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Section 172: Is the Age of the Stakeholder Finally Arriving?

March 30, 2021

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Below please find key takeaways from a recent ESG panel hosted by Teneo UK featuring guest speakers, John Allan, Chair of Tesco and Barratt Developments and Vice President of the CBI; Vindi Banga, Senior Independent Director, GSK and Partner, Clayton, Dubilier and Rice; Tracy Blackwell, CEO, Pension Insurance Corporation; Bruce Duguid, Head of Stewardship, Hermes Investment Management; and Andrew Hill, Managing Editor, Financial Times, for an important discussion on Section 172 and the era of stakeholder capitalism.


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  1. Section 172 of the Companies Act states that directors must take account of stakeholder interests and the long-term in promoting the success of the company. It was introduced in 2006 but it is only since 2019 that large companies (including private) have had to include a statement in their ARA explaining how they have done this during the year.
  2. Our panellists agreed that the impact of S172 has been overwhelmingly positive, encouraging good companies to be bolder in taking decisions that are not in the short-term interests of their investors when the directors believe that is the right thing to do, and nudging less forward thinking boards in the right direction.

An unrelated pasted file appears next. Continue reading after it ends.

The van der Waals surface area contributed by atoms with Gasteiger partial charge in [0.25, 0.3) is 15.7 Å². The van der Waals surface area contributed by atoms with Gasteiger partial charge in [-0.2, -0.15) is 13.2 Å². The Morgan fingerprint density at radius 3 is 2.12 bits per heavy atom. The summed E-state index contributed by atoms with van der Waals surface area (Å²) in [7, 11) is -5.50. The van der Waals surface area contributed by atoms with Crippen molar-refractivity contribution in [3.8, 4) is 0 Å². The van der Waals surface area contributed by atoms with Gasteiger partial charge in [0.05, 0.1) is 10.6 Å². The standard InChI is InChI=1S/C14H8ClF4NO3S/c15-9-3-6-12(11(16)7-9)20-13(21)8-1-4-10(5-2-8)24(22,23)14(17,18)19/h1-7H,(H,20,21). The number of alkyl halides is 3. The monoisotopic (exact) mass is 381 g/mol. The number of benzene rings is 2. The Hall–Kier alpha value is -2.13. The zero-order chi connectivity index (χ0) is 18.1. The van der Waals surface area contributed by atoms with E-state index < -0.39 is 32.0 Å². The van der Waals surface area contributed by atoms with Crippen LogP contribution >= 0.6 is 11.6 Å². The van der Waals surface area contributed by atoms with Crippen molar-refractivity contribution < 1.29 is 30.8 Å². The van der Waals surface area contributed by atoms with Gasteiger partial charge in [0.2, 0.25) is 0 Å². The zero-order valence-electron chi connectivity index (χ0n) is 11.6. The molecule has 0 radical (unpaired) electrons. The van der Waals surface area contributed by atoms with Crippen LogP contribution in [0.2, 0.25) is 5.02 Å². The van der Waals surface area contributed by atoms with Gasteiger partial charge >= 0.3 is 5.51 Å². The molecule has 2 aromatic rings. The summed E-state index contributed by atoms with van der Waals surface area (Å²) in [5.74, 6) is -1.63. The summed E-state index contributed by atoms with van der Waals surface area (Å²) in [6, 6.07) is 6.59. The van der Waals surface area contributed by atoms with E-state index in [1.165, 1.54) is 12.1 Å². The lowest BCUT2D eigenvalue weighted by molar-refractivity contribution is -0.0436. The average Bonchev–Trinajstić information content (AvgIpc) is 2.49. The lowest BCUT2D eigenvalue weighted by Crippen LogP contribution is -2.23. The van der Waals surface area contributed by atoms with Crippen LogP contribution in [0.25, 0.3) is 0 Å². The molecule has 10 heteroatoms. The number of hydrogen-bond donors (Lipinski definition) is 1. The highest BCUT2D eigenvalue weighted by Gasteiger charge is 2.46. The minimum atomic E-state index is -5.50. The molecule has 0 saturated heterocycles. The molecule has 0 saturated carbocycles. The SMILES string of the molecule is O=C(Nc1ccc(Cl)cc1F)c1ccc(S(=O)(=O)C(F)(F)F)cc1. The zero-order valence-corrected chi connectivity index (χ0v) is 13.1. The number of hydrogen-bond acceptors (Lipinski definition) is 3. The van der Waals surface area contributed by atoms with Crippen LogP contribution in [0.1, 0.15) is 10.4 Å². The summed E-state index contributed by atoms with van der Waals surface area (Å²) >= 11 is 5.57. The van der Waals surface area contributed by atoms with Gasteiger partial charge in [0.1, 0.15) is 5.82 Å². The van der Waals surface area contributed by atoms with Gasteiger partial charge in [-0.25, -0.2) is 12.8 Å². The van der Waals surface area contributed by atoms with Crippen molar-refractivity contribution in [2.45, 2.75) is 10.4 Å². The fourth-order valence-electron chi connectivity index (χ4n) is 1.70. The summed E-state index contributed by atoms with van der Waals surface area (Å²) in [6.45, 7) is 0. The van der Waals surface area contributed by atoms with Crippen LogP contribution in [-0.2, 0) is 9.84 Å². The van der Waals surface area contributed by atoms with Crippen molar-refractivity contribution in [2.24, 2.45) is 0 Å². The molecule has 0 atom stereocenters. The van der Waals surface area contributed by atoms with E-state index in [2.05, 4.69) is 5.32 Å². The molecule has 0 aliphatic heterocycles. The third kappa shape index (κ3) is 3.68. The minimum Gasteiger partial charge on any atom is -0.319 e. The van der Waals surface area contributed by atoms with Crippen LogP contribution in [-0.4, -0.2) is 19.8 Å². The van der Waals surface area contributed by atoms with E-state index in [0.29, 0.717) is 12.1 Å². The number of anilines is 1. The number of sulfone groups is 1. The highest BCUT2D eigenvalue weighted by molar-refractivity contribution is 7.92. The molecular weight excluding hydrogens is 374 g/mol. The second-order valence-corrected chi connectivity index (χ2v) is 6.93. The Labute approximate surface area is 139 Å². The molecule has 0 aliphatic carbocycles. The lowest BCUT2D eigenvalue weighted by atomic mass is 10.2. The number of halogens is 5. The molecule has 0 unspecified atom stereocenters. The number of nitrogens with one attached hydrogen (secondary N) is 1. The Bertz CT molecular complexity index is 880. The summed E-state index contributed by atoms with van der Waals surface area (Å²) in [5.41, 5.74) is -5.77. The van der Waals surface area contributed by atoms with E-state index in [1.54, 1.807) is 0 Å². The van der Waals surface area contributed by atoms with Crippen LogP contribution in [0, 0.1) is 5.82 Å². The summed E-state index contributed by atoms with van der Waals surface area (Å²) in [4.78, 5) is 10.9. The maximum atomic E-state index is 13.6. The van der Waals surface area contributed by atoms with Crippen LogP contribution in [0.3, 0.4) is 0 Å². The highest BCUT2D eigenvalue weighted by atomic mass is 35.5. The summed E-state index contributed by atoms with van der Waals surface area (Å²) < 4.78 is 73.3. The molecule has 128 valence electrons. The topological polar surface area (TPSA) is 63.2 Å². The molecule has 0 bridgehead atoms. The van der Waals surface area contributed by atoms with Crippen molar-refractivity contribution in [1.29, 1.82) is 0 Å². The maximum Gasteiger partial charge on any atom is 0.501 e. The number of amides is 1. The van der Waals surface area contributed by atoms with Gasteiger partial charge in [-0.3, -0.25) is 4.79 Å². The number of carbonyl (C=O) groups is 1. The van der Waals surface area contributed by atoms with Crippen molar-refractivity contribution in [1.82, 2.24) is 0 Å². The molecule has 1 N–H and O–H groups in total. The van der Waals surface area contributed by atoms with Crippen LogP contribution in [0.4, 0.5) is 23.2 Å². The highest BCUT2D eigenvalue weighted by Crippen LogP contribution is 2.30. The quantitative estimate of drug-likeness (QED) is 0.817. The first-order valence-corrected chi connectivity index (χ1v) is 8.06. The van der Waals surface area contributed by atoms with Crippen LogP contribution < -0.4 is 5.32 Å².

3. S172 needs to be deeper than just saying what is happening but reporting can only be as good as the substance behind it. It’s critical that management teams and boards think about their different stakeholders in how they run the business. Too many companies are missing the opportunity because they are still focussed on the short-term and see S172 as a reporting exercise.
  4. Investors – in both public and private markets – have undergone a radical transformation in the last few years and are now asking significantly more questions about ESG, broader stakeholder interests and purpose. The best companies welcome this additional scrutiny and the opportunity to explain their thinking.
  5. Purpose is key concept. All companies should articulate clearly what they are there for and expect to be held to account on this by their stakeholders. While a company’s purpose might change over time, it should serve as an important aligning principle all the way down in organisations to help people make the right decisions.
The views and opinions in these articles are solely of the authors and do not necessarily reflect those of Teneo. They are offered to stimulate thought and discussion and not as legal, financial, accounting, tax or other professional advice or counsel.

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